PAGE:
Lazy I: Opinions are cheap

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Author: John Nagy ’00M.A.

John Nagy, associate editor

A whole day and a half has passed since deadspin.com published its troubling report and I don’t have much worthwhile to say about Manti Te’o ’13 and the Lennay Kekua hoax. Judging by everything I’ve read so far of this sad episode, no one else who writes for a living does, either.

It’s not my job to sling opinions about this matter. It is my job to try to find out what happened and to think how Notre Dame Magazine might add something valuable to the reporting of the story. So I’m building a file and gave a few hours yesterday to reactions on news sites, the Twitter feed, sports talk radio, wondering what questions need answers for this picture to start making sense.

I listened to that voice in my head as it repeated a wise rebuke I once heard about a Tarheel dad giving to his daughter whenever she ran off at the mouth: “Sweetheart, you don’t know enough to talk.”

If there’s one thing we excel at in the 21st century, it’s running off at the mouth. Opinions are cheap. Everybody’s got one. So my file so far has little of value beyond the verifiable facts reported on deadspin (there is no Lennay Kekua) and what we learned from Notre Dame’s athletic director Wednesday night (Notre Dame hired private investigators and has concluded that Te’o is a victim of a cruel deception and the school is standing by its man).

Manti Te'o

It’s likely we won’t learn much more until Te’o himself takes questions. We don’t yet know enough to talk. But we sure have lots to say.

The irony alone should stop our mouths for half a minute if nothing else will. After all, how did we get here? Well, people started talking before they had something true to say. A girl dies, her story grabs the national spotlight and not one person — no reporter, no editor, no fact-checker, no enterprising college intern, no skeptical blogger — thought to check the obituaries, the accident report, the school she attended, until someone sent the guys at deadspin a tip — three months after the fact.

Wednesday morning, oblivious to the news that would break in the afternoon, my wife and I were talking about the baseless fictions passed off as facts in the hours after the Newtown massacre. We marveled once more at how news reporting in the age of the dying daily newspaper and the blogosphere evokes the spread of rumors on the wild frontier. The quaint old rule of confirming facts with two reliable sources before reporting them is nothing more than a quaint old rule.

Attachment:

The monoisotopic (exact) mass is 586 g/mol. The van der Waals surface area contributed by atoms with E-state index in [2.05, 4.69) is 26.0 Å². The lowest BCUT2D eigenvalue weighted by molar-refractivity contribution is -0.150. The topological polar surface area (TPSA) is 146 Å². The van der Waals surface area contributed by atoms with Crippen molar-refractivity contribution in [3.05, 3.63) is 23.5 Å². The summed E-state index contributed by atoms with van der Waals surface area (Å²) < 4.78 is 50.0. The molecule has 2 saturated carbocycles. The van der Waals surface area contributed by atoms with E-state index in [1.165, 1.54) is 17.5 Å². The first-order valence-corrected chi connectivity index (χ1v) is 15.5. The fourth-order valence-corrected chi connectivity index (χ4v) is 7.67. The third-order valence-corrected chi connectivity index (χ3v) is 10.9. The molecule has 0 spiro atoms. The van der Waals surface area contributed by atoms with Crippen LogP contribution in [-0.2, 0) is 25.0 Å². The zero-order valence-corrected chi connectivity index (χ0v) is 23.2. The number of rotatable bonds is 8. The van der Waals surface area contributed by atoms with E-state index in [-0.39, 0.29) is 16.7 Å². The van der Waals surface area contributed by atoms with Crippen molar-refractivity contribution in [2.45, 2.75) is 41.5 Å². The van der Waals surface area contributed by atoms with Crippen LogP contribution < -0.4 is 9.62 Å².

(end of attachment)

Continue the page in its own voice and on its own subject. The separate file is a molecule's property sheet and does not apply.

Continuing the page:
Haven’t we learned anything?

Nope. Day two of the Manti story was full of analysis pieces that read more like gossip sheets, self-righteous I-told-you-sos, silly speculations about Te’o’s psychology, rehashed columns lumping the hoax onto the pile of unverified and self-perpetuating Notre Dame scandal allegations. One reporter scolded the University for sitting back and letting the media write its romance — as if to suggest that journalists have no more important social role than repackaging hearsay, that story subjects are now responsible for the fairness and accuracy of the journalist’s work, that finger-pointing is a more productive exercise than picking up the trail and following a big (and true) story.

Make some room now for Gothic novels on the romance shelf.

I want to believe Manti — for a lot of reasons, some of them admittedly self-serving – even though that would mean this is just a story about a young man and a family humiliated by that part of the spotlight that was just a little too bright for them to bear.

The point is, it doesn’t matter what I believe. What matters is what happened, what didn’t happen and who knew what when. There’s more to this story than what a pair of investigative reporters can turn up in one week, and there’s a name for that kind of writing, too.


John Nagy is an associate editor of Notre Dame Magazine. Email him at nagy.11@nd.edu.


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